Skills to mention in a resume to emphasize your benefits

Having faced a fiasco when participating in a competition for a promising vacancy, each person turns on self-analysis of what was done wrong. A resume is a primary tool for job search, both from the employer and the applicant. Often, having selected a couple of worthy candidates, the interviewer stops at a resume in which advantages of a particular candidate prevail. So how to present yourself correctly?

What should definitely be written in a resume?

To have a perfect CV, try to answer and highlight the following:

  • What are the best professional knowledge and skills I have?
  • What makes you stand out among other specialists?
  • What is so special about this job and company for you?
  • Emphasize the identical experience or the fulfillment of duties;
  • Examples of own developments, innovative ideas;
  • Trends of the initiative, speed of execution of instructions;
  • Ability to work ahead of the curve;
  • Especially important or responsible tasks that were performed during the career;
  • Incentive thanks and awards;
  • Additional education (courses, seminars, pieces of training, master classes, etc.).

You can also specify this information in the column ‘Additional information’ or highlight ‘My advantages’. The most important thing here is not to overdo it. The resume should be realistic and relevant.

Preparing for an interview

As a rule, after being selected based on a resume, the applicant is invited to an in-person interview. There he/she might be first offered to fill out an employer questionnaire. With the help of the survey, information about a potential employee can be disclosed and confirmed. In other words, the candidate should draw up a resume once again and prove all the data stated previously. The applicant has to write everything down, and then verbally during the interview, to reveal his/her strengths and weaknesses.

What is not worth writing?

The tricky question ‘Describe your weaknesses’ should not indicate their absence because they are inherent in each. But you do not need to speak out as in confession. Some people use the neutral answer: ‘Yes, I have them too, but they don’t interfere with work at all’, or ‘I’m working on fixing them’. You can ‘turn the pros into cons’, for example: ‘My meticulousness, thoroughness, only helps in the work of an accountant’.

Indeed, in each resume or questionnaire, the employer wants to see a motivated individual who is interested in a vacancy, with professional skills, and not an employee stupidly burning labor hours.

Follow all the critical vacancy skills requirements

The easiest way is to apply to the vacancy requirements. Before the interview, open and print the job description again, carefully study it. Pay attention to the list of conditions and their sequence. As a rule, the most critical competencies and characteristics will be listed at the beginning.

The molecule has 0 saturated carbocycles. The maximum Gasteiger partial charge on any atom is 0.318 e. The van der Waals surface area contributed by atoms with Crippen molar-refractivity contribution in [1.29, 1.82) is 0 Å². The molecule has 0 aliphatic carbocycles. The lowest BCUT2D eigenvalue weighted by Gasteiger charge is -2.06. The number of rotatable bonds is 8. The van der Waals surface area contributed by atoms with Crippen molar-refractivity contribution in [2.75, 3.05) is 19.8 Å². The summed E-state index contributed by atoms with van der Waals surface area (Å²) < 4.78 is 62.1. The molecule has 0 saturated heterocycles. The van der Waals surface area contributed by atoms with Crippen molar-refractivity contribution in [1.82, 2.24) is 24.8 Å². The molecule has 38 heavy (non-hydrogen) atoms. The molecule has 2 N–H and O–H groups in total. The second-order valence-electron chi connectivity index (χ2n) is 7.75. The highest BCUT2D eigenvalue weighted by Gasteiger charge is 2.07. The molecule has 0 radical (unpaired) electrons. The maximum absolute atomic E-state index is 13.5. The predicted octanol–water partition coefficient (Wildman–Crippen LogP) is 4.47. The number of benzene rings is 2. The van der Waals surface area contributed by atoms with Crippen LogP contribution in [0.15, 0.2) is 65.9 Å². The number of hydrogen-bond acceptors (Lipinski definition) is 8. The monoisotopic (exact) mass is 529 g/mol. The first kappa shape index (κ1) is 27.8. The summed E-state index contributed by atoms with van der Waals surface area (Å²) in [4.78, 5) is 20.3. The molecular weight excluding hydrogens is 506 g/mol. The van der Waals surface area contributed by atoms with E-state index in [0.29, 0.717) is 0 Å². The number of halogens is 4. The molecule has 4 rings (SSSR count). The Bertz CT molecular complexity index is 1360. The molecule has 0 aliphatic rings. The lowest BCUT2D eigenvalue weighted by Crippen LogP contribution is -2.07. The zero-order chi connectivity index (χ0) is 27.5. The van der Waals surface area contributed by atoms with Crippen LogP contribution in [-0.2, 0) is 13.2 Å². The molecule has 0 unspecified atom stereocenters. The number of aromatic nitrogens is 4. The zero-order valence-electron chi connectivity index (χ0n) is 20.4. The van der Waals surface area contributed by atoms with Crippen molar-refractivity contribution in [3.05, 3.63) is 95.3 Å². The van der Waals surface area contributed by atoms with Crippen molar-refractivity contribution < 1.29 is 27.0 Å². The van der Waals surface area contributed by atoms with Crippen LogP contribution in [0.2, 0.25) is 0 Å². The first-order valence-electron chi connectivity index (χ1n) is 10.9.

Write down a list of requirements separately and try to compare each of them with your skills, achievements, and professional experience. Illustrate each ability or personal quality with an example from your professional experience.

What should I say at the interview?

Introduce your strengths. It is important to list not the entire list of your positive qualities but to select the 2-3 most significant in the light of a specific job. Show that you fit into the organizational culture of the company. If the company is small, then state the advantages that you see for yourself in a small organization:

  • The opportunity to take the initiative;
  • Take a direct part in the development of a company;
  • Variability of tasks, etc.

And vice versa, show how attractive the work in a large structure is for you:

  • Stability;
  • Career opportunities;
  • Prestige, etc.

Demonstrate your experience in a specific field: Show yourself as an expert

Mention your so-called soft skills — ‘flexible’ skills — general, non-specialized skills that help you be useful in your workflow.

Soft skills include:

  • Time management;
  • Responsibility;
  • Ability to resolve conflict situations;
  • Communication skills.

Mind your goals

Do not confuse the question, ‘Why should we hire you?’ With the question ‘Why do you need a job?’

Often, the candidates answer to the question ‘Why should we hire you’: ‘Because I need work’, ‘Because I like fashion/sports/ working with people’, ‘Because I have psychological/economic education’. Thus you talk more about yourself and your needs than about the benefits of the employer.

The person who hires you wants to understand how hiring you will affect the company’s profit. The fact that you have the appropriate experience or education does not mean by default that you were an effective employee, and are suitable for this area. An employer needs evidence from your past to help predict your future performance. An employer needs details, something that makes you a unique candidate.

Additional recommendations

Always keep control of time for an answer. The answer to any question should not take more than 1-2 minutes. Detailed explanations may give the impression that you are making excuses, trying to prove to yourself that you are suitable for this position. When you are confident in something, you do not need to convince others.

Motivation is often more important than experience. This is another point why it is imperative to correctly formulate the answer to the question, ‘Why should we hire you?’ If the employer has to choose between a slightly less experienced, but more interested candidate, and more experienced but less motivated, most employers will choose the first option. A motivated employee is likely to gain the necessary experience, but it is unlikely that the employer will be able to interest an uninterested employee, albeit with extensive experience.